By Barney Smith
On 17 October, BP announced that, subject to regulation, they have agreed to purchase Archaea, a top American producer of Renewable Natural Gas (RNG), which already has some fifty RNG and landfill gas-to-energy sites across the US. Under the agreement, BP will pay some three point three billion dollars for Archaea, together with a further eight hundred million in terms of debt assumed. The deal supports the doubling of the combined group’s RNG output by 2030, but the real bonus lies in developments for the future, with the potential prospect for around a five-fold increase in RNG volumes by 2030 and a profile of planned projects to match.
The essence of Biogas is the production of gas from vegetable matter, often decaying. Archaea Energy falls within this ambit. Headquartered in Houston, it is one of the largest RNG producers in the U.S., with an industry-leading platform and expertise in developing, constructing, and operating RNG facilities to capture waste emissions and convert them into low carbon fuel. Archaea’s approach is backed by significant gas processing expertise, enabling the company to deliver RNG projects that are expected to have higher uptime and efficiency, faster project timelines, and lower development costs. Archaea partners with landfill and farm owners to help them transform their emission facilities into renewable energy centres. Archaea’s differentiated commercial strategy is focused on long-term contracts that provide commercial partners a reliable, non-intermittent, sustainable, decarbonizing solution to displace fossil fuels.
Four billion dollars is a huge amount to pay for renewables electricity and it is important to be clear that this deal will not increase the amount of renewable electricity. What it will do is change the attribution of that electricity, so the percentage of BP’s expenditure devoted to renewable electricity will rise. It will also fuel the suspicion that it is not that easy for large oil companies to invest large sums meaningfully in renewables projects: they simply are not available as electricity, ready-made, as it were. Over the last eighteen months or so, large oil companies have certainly invested but overwhelmingly at an earlier stage. BP, for example, have made much of winning the right to exploit leases for off-shore wind. The production of actual electricity will be some years away.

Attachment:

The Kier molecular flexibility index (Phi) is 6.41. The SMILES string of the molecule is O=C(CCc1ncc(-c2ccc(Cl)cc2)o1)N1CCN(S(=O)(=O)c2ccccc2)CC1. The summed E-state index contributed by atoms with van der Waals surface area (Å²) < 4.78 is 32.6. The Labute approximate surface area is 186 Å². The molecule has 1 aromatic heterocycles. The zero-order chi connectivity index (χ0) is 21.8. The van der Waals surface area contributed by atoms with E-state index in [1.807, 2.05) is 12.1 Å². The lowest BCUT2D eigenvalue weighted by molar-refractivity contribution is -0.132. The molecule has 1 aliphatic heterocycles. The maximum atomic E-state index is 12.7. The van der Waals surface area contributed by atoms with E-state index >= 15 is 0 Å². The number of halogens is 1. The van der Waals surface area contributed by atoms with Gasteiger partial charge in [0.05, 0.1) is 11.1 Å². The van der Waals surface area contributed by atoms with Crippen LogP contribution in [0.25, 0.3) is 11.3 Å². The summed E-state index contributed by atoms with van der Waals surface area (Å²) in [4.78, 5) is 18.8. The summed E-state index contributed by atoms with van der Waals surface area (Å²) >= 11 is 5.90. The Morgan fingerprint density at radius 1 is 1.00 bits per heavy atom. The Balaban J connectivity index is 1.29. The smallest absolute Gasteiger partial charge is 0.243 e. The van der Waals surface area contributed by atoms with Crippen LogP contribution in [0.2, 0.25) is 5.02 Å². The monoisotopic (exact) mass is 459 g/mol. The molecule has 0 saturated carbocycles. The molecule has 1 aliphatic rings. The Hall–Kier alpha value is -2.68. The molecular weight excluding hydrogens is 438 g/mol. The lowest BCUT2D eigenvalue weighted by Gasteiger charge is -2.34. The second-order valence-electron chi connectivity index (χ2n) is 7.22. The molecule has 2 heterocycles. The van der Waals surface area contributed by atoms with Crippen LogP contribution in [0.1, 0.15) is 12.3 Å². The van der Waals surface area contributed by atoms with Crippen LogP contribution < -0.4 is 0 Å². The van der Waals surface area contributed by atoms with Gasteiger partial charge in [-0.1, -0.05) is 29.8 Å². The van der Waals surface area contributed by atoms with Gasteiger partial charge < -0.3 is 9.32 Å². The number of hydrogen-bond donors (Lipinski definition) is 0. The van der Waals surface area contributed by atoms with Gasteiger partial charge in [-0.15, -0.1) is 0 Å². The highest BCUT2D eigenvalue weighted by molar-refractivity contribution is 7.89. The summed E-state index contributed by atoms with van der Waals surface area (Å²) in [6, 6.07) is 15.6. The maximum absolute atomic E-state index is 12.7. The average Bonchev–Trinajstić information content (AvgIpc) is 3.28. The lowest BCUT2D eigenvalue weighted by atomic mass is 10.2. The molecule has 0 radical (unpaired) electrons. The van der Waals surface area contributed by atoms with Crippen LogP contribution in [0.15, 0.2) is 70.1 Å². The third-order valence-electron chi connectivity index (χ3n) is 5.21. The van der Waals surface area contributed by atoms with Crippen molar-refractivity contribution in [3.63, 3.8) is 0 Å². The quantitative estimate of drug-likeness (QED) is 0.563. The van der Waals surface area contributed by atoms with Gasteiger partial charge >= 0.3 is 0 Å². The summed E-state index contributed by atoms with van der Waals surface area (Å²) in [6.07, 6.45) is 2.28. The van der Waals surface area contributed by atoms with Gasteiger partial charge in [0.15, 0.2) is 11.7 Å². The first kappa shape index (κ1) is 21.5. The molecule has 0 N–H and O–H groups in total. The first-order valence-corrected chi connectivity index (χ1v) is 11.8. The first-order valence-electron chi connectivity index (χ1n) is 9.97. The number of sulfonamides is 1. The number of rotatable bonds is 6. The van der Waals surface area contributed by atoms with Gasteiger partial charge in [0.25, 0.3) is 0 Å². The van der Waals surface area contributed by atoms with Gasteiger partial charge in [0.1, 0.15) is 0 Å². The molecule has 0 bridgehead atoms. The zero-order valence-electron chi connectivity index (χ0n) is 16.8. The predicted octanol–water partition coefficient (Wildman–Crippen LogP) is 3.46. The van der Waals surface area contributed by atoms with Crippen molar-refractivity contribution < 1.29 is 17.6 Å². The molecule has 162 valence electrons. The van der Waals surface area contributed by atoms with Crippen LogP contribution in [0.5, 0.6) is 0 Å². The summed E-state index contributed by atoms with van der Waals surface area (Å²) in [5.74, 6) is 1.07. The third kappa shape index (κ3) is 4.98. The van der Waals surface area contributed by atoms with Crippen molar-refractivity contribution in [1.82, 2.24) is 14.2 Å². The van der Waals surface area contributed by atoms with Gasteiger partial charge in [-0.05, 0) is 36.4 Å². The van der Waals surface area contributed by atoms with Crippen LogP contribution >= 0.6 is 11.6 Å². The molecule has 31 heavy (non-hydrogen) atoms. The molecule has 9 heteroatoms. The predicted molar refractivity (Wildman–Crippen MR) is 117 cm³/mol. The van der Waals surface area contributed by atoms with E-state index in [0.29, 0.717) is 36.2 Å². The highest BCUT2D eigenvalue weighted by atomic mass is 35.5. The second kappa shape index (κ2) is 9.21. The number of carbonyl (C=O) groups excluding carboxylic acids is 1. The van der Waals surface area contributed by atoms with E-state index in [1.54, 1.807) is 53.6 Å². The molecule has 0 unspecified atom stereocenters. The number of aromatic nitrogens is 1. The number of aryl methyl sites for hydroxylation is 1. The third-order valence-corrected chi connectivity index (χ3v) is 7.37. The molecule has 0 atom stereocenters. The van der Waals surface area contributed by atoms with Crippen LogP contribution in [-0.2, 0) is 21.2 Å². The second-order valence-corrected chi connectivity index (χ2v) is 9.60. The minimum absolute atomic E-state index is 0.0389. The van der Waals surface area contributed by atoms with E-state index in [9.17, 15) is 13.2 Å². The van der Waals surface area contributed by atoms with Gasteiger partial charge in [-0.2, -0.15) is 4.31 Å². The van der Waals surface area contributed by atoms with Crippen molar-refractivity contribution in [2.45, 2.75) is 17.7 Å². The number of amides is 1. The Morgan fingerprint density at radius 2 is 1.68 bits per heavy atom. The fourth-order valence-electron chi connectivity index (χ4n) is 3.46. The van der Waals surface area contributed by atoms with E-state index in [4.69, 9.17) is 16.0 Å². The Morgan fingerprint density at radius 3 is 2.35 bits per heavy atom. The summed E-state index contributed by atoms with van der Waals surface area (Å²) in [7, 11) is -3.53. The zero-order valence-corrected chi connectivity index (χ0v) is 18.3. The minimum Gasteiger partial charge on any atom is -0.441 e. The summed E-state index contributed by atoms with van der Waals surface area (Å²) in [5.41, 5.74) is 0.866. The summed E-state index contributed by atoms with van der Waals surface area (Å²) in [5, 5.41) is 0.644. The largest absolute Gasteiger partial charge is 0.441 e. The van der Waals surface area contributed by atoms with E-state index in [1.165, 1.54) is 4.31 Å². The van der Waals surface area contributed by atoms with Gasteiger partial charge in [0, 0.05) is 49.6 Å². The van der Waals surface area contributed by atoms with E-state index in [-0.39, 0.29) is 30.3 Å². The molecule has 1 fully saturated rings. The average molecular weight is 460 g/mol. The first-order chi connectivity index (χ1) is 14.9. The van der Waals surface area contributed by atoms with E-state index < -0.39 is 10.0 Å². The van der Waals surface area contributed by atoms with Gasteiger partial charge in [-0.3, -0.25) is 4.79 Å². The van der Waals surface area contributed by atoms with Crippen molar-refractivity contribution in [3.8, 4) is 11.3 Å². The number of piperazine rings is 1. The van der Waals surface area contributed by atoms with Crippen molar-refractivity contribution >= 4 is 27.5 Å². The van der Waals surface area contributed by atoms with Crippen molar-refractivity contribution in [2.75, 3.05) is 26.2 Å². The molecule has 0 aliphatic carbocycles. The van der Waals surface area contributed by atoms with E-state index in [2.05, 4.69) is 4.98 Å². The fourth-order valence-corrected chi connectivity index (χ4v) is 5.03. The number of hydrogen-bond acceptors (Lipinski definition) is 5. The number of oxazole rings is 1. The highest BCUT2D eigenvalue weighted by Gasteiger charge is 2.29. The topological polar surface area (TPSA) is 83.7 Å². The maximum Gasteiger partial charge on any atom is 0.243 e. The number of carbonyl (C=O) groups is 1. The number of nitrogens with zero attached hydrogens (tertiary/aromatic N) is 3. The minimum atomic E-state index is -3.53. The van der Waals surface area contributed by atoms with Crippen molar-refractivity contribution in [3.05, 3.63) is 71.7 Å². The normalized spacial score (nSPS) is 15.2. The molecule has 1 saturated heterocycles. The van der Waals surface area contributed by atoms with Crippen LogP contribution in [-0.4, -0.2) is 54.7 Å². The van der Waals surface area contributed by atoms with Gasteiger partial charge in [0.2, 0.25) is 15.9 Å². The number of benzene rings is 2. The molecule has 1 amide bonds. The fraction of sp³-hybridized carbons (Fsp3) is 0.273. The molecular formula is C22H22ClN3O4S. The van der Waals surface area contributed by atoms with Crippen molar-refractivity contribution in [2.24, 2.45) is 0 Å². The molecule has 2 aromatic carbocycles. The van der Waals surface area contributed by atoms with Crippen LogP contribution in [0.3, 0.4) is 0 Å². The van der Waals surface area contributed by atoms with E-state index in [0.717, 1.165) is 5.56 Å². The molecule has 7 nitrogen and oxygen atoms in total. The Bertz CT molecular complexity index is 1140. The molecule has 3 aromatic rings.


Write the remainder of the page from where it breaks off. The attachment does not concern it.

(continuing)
Nor is it the case that we are on the very frontier of science here. This is not even BP’s first bioenergy project. That does not stop it being one of five key areas for expansion as BP turns itself from an oil and gas company into an energy company. Bioenergy, or biogas, (two sides of what is essentially the same process) is now seen as a potentially important renewable resource for it is, almost by definition, low carbon. Especially in South America, it traces its origins as far back as to the petroleum crisis of the seventies. It is no accident that BP now runs the second largest biogas fund in Brazil. The largest fund is run by another European oil company, Royal Dutch Shell.